My exams are finally over! I disappeared for a little while when the only thing that was going on in my life was revision and mindless procrastination-geared scrolling through Tumblr but thankfully I've made it through those few weeks and can get back to doing things I love, like reading and blogging!
I thought I'd come back with a review of Wool by Hugh Howey, given to me as part of a swap with the lovely Toni. This has been getting a lot of attention recently so I was excited to get stuck into it.
The first hundred or so pages had me hooked, it was full of twists and turns and I loved the feeling of under the surface menace. I also loved Juliette, the protagonist. She didn't have the dreaded 'feisty' syndrome. She was just a smart, kind, tough, slightly world weary young woman who gets thrown into something beyond what she should have to handle and I really enjoyed that.
Where this book let me down was in the writing. God it dragged at times. This pretty hefty tome could have easily been 200 pages shorter but everything was narrated in such precise detail. A character we cared about would be in a dangerous situation where short snippy sentences were needed to ramp up a sense of urgency, Howey for some reason felt the need to describe to us just HOW stuck someone's foot was or the exact details of the action of jamming a spanner into a piece of machinery. We spend paragraphs reading about someone just changing clothes or having introspective reflections at really inconvenient moments. The plot also feels rushed at times, with certain things happening just to push the story along. It's just not as well crafted as I would have liked.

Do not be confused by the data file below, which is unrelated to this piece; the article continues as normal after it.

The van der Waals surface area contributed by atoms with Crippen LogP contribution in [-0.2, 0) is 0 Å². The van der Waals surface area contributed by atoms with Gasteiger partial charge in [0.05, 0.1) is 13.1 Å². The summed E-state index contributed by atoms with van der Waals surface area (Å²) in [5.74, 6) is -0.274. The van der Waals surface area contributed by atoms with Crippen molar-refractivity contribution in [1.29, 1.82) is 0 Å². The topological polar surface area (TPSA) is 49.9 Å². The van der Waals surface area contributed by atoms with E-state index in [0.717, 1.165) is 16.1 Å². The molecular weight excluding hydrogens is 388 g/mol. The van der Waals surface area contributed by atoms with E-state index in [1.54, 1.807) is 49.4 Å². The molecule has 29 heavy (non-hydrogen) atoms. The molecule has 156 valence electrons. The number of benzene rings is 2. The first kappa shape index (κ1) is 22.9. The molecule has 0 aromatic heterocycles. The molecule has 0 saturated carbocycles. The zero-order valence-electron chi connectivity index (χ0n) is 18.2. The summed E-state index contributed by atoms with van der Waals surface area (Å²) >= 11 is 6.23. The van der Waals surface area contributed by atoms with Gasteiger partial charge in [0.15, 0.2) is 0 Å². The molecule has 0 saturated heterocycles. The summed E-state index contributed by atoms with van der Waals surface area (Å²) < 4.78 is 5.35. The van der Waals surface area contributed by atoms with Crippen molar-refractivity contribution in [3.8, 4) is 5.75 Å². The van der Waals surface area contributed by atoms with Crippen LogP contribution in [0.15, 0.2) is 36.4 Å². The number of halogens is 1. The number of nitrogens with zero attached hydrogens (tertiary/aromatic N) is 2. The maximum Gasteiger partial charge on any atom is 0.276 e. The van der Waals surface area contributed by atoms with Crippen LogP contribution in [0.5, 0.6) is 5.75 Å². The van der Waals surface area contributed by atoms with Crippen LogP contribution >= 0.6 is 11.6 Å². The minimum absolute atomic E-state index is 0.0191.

It's worth pointing out that Wool was originally published in segments which might account for this (That's why a lot of Victorian fiction drags) but you'd have thought they could have edited it a little bit to make it suit a single volume format. The writing and slightly messy plot just smacks of 'not-quite-finished' and although I finished the book, I found myself skimming bits toward the end of it just to finish and find out what happens.
I did enjoy it overall and as I said large chunks of it were great and I really enjoyed the moral complexity of the situation the characters were in but I just wish a bit more time had been taken on refining the plot and making the writing flow better. It just feels quite a lot like someone rushed it through editing and processing to get it on the shelves while dystopian fiction was popular and I hate to sound cynical but that's just the feeling I get.
If you enjoy dystopian I would still recommend it, even if just for how much I enjoyed the first third or so, you may have more patience with the writing than I did.
Let me know if you've read Wool and what you thought of it, I'd love to hear other's views on this one!
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